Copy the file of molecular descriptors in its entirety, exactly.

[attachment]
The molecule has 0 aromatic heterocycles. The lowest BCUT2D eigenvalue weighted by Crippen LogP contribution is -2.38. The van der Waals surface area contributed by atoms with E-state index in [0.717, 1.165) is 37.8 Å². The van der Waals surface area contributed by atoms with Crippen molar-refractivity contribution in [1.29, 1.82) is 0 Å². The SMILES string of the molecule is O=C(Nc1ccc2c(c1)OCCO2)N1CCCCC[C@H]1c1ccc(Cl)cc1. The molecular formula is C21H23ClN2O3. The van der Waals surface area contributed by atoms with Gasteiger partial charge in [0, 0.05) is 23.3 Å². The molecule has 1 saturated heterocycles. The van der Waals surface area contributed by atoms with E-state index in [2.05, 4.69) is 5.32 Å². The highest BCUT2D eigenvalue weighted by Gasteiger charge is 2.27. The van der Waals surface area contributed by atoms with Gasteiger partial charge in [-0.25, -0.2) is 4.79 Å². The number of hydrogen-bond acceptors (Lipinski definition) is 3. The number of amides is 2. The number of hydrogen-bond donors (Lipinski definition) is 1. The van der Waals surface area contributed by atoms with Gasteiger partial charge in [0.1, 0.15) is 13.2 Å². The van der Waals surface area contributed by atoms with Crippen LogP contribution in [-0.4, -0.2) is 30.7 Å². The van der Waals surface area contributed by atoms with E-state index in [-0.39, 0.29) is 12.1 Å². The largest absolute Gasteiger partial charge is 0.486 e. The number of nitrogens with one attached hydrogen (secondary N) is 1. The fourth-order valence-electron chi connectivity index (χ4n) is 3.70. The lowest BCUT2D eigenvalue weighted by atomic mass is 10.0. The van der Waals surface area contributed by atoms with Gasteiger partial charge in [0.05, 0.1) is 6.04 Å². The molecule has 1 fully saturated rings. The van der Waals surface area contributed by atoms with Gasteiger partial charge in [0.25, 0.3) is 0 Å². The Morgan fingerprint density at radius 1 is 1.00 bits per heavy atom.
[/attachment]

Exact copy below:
The molecule has 0 aromatic heterocycles. The lowest BCUT2D eigenvalue weighted by Crippen LogP contribution is -2.38. The van der Waals surface area contributed by atoms with E-state index in [0.717, 1.165) is 37.8 Å². The van der Waals surface area contributed by atoms with Crippen molar-refractivity contribution in [1.29, 1.82) is 0 Å². The SMILES string of the molecule is O=C(Nc1ccc2c(c1)OCCO2)N1CCCCC[C@H]1c1ccc(Cl)cc1. The molecular formula is C21H23ClN2O3. The van der Waals surface area contributed by atoms with Gasteiger partial charge in [0, 0.05) is 23.3 Å². The molecule has 1 saturated heterocycles. The van der Waals surface area contributed by atoms with E-state index in [2.05, 4.69) is 5.32 Å². The highest BCUT2D eigenvalue weighted by Gasteiger charge is 2.27. The van der Waals surface area contributed by atoms with Gasteiger partial charge in [-0.25, -0.2) is 4.79 Å². The number of hydrogen-bond acceptors (Lipinski definition) is 3. The number of amides is 2. The number of hydrogen-bond donors (Lipinski definition) is 1. The van der Waals surface area contributed by atoms with Gasteiger partial charge in [0.1, 0.15) is 13.2 Å². The van der Waals surface area contributed by atoms with Crippen LogP contribution in [-0.4, -0.2) is 30.7 Å². The van der Waals surface area contributed by atoms with E-state index in [-0.39, 0.29) is 12.1 Å². The largest absolute Gasteiger partial charge is 0.486 e. The number of nitrogens with one attached hydrogen (secondary N) is 1. The fourth-order valence-electron chi connectivity index (χ4n) is 3.70. The lowest BCUT2D eigenvalue weighted by atomic mass is 10.0. The van der Waals surface area contributed by atoms with Gasteiger partial charge in [0.05, 0.1) is 6.04 Å². The molecule has 1 fully saturated rings. The van der Waals surface area contributed by atoms with Gasteiger partial charge in [0.25, 0.3) is 0 Å². The Morgan fingerprint density at radius 1 is 1.00 bits per heavy atom.